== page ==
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Study tour will explore walk, bike improvements

COURTESY OF PEOPLEFORBIKES - Copenhagen's protected bike lanes are elevated from the street, with a second curb to separate bike space from sidewalks. Rose City leaders are heading to Copenhagen to see which best practices may be applied to downtown Portland. Before deciding how to spend $6 million in multimodal safety projects in downtown Portland, the city is sending a delegation to Copenhagen to see how the experts do it.

A group of 10 leaders from the city, downtown businesses and community left Friday morning for an eight-day study tour to study Copenhagen's walk-and-bike infrastructure and culture.

The trip will be paid by a mix of private supporters and bureau resources. Participants are paying for some costs and fundraising the rest.

“We have delegations visit Portland from other states and countries all the time, every week, so we need to stay humble and learn from other world-class bike-friendly cities,” says Art Pearce, PBOT’s policy, planning and projects manager and a member of the delegation, along with PBOT Director Leah Treat.

“Copenhagen is really at the vanguard, with safe passage, a high number of bike trips and walking trips, getting people young and old using different modes,” Pearce adds. “We see this as a small investment of time to learn some best practices, so we can apply it in downtown Portland.”

The tour will be hosted by the Green Lane Project, a program of the Boulder, Colo.-based nonprofit PeopleForBikes, which helps cities build better bike lanes to create low-stress streets.

Green Lane has run the study tours for seven years, when they were first called Bikes Belong. This is the first year Green Lane is not paying the costs for each tour, leaving it up to local jurisdictions.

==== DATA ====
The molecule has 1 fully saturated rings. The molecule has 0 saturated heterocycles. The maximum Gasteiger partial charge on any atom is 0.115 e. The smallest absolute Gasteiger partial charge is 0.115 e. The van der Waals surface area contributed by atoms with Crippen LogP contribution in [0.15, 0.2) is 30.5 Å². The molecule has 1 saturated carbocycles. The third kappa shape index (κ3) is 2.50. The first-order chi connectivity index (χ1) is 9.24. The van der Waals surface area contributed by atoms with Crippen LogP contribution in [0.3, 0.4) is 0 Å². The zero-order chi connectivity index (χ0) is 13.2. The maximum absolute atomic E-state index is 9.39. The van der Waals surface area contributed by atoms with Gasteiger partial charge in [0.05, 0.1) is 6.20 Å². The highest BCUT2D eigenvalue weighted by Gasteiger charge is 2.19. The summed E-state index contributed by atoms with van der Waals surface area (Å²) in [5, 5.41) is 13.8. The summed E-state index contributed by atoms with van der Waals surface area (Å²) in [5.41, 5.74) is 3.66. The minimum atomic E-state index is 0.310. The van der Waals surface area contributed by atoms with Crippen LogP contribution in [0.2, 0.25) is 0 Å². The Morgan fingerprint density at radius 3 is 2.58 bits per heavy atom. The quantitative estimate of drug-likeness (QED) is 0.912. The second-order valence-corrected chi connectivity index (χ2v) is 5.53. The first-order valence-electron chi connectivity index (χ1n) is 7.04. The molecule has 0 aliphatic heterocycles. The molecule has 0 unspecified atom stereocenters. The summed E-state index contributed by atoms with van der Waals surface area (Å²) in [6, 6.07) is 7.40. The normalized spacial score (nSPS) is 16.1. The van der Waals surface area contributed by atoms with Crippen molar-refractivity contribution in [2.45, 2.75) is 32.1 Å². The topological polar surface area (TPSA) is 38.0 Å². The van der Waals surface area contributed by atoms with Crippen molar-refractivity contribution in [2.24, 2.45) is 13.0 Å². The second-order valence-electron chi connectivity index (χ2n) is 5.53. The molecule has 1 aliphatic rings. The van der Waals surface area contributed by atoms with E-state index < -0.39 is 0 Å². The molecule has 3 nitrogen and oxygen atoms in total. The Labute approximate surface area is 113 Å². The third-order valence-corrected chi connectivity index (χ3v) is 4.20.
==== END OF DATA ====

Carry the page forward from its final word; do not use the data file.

Portland was one of six cities that worked with Green Lane in 2012 and 2013, sending a large delegation to Amsterdam and Copenhagen in 2012.

Commissioner-elect Steve Novick, who oversees PBOT, was among the group, which studied the link between public health and active transportation.

This time around, city leaders say, there’s much more to learn. The delegation will tour locations and meet with leaders at the forefront of planning, engineering, urban design, placemaking, economic development, cultural anthropology and social equity as it relates to walking and biking.

Information and observations from the tour will inform how to build better facilities for walking and biking downtown with a $6 million grant from Metro.

The grant will fund design and implementation of the infrastructure; work on the design will start this fall.

The best practices may also be applied to improvements in East Portland, Pearce says.

The trip is especially timely as the city acted this week to launch Vision Zero, a plan to move toward zero traffic deaths and serious injuries.

“The idea is to improve safety for everyone in the downtown area,” Pearce says. “We want to do it collaboratively. What is already a bike-, transit- and pedestrian-oriented place — how can we make it better.”

The Green Lane project is hosting eight study tours this year, sending half of its delegations to Amsterdam, half to Copenhagen.

Copenhagen is more similar to Portland’s environment, Pearce says — a modern city that has features Portland has or is developing, like separate modes for speed and activity, a vibrant downtown and a streetcar system.

“They’re much more deliberate in how they lay out their right of way,” Pearce says. “There are active cyclists in their ‘80s navigating the environment for their daily needs.”